Queer Fashion Course Offered at CMU

Jason A. Michael

In an effort to explore another side of the fashion industry, Central Michigan University is offering a new course for the current term. Its name is Queer Fashion and it was conceptualized by fashion designer and CMU Associate Professor Michael Mamp.
"I'm a fashion historian," said Mamp. "In the past several years it has become evident to me that most of fashion history is told from a white, heterosexual, cisgender perspective. This is not a new idea. Most of history, even that not related to fashion, has largely ignored the stories of women, persons of color and members of the LGBT community. My own research has examined the history of women and their contributions to the fashion industry of the 20th century including people such as Mildred Custin, Hortense Odlum and Fira Benenson. I have also been working on a long-term research project related to Andy Warhol, Robert Rauschenberg and Jasper Johns."
As Mamp was researching, something became evident to him: there wasn't much well-documented information about LGBT fashion at all.
"As I dug deeper into these and other topics it became clear to me that although the LGBT community has had a significant impact upon and relationship to fashion and the presentation of identity through dress for centuries, very little research or scholarship was executed in the area. Then in 2013 the Museum at the Fashion Institute of Technology under the direction of Dr. Valerie Steele mounted the groundbreaking exhibit entitled: A Queer History of Fashion; From the Closet to the Catwalk. "
Suddenly a lightbulb went off in Mamp's head.
"This exhibition was the turning point for me when I realized that I could take the information from the exhibit's catalog, other pieces of scholarship completed by my peers across the country and my own work and use it as a framework to develop a class that I immediately knew would be titled Queer Fashion," Mamp said.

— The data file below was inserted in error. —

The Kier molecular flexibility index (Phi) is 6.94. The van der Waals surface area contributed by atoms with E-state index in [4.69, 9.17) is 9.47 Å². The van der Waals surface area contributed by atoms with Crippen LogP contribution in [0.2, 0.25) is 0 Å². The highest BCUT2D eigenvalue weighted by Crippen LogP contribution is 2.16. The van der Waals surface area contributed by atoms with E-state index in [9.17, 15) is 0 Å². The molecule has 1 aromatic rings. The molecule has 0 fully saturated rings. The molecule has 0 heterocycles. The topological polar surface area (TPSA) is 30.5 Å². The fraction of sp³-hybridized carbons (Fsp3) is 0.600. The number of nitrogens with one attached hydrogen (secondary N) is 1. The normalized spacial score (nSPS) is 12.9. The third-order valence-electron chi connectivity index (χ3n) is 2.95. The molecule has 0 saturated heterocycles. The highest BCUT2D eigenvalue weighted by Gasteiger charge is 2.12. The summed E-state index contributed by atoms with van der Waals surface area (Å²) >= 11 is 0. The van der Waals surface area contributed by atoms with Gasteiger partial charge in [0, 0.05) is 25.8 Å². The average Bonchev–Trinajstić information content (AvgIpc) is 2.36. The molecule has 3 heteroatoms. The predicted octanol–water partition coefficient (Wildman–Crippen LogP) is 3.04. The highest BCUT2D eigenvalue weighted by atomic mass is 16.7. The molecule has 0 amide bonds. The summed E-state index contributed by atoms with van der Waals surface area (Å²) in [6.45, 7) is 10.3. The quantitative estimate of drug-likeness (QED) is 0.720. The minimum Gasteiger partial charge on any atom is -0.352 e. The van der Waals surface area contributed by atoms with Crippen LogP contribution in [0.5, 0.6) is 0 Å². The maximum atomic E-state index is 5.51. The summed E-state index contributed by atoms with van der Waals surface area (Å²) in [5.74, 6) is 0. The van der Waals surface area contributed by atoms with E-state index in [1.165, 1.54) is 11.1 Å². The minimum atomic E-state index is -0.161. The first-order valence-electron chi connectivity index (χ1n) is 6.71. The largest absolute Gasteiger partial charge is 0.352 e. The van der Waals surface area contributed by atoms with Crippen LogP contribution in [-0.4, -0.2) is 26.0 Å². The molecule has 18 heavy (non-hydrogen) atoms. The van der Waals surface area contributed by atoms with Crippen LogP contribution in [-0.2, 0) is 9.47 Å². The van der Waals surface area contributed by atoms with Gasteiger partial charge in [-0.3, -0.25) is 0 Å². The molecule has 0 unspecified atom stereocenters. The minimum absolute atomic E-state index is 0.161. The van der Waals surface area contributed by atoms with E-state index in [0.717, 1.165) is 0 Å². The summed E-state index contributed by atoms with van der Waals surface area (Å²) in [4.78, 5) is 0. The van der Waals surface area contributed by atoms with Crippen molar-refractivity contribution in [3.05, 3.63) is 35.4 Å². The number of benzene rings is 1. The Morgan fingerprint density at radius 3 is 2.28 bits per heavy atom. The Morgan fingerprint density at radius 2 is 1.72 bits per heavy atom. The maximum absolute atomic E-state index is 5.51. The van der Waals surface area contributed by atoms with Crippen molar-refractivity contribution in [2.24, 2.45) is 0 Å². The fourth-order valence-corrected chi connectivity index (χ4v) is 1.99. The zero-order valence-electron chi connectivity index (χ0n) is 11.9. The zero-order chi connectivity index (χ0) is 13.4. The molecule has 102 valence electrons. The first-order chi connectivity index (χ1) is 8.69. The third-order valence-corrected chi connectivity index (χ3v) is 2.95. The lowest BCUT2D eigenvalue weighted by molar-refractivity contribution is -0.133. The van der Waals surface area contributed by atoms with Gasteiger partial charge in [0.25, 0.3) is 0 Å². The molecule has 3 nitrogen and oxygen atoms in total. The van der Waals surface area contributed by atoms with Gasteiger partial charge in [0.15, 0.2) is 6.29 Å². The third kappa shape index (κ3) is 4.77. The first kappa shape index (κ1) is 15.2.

But there's a whole road of challenges between conceptualizing a class and being ready to offer one.
"It is not easy," said Mamp of the road it took to bring his course to life. "I started in 2013 and here we are in the middle of the 2018 spring semester at CMU and I am teaching the course for the first time."
Thankfully, Mamp had the support of his colleagues in the Fashion Merchandising & Design program and his affiliate program Women & Gender Studies as well. They encouraged him to bring his vision to life.
"They were willing to allow it to become a permanent part of the curriculum," Mamp said. "However from there it took me almost two years to work on the course content and then a third year for the course to go through all the necessary stages of approval at the university. The course is offered as part of the curriculum in both fashion and women and gender studies as I mentioned. But is also part of the general education program at CMU entitled the University Program."
Response to the class, Mamp said, has been highly favorable.
"I assumed that the students would be interested in the course," said Mamp. "However, by far this has been the most engaged group of students I have had the privilege to teach in quite some time. My classroom of 43 people is also incredibly diverse. About 34 percent of the students in the class are persons of color. This tells me that minorities such as African Americans, even if they don't identify as LGBT, they are interested in topics that are diverse in nature. I am so encouraged by the focus on diversity and inclusion from today's students."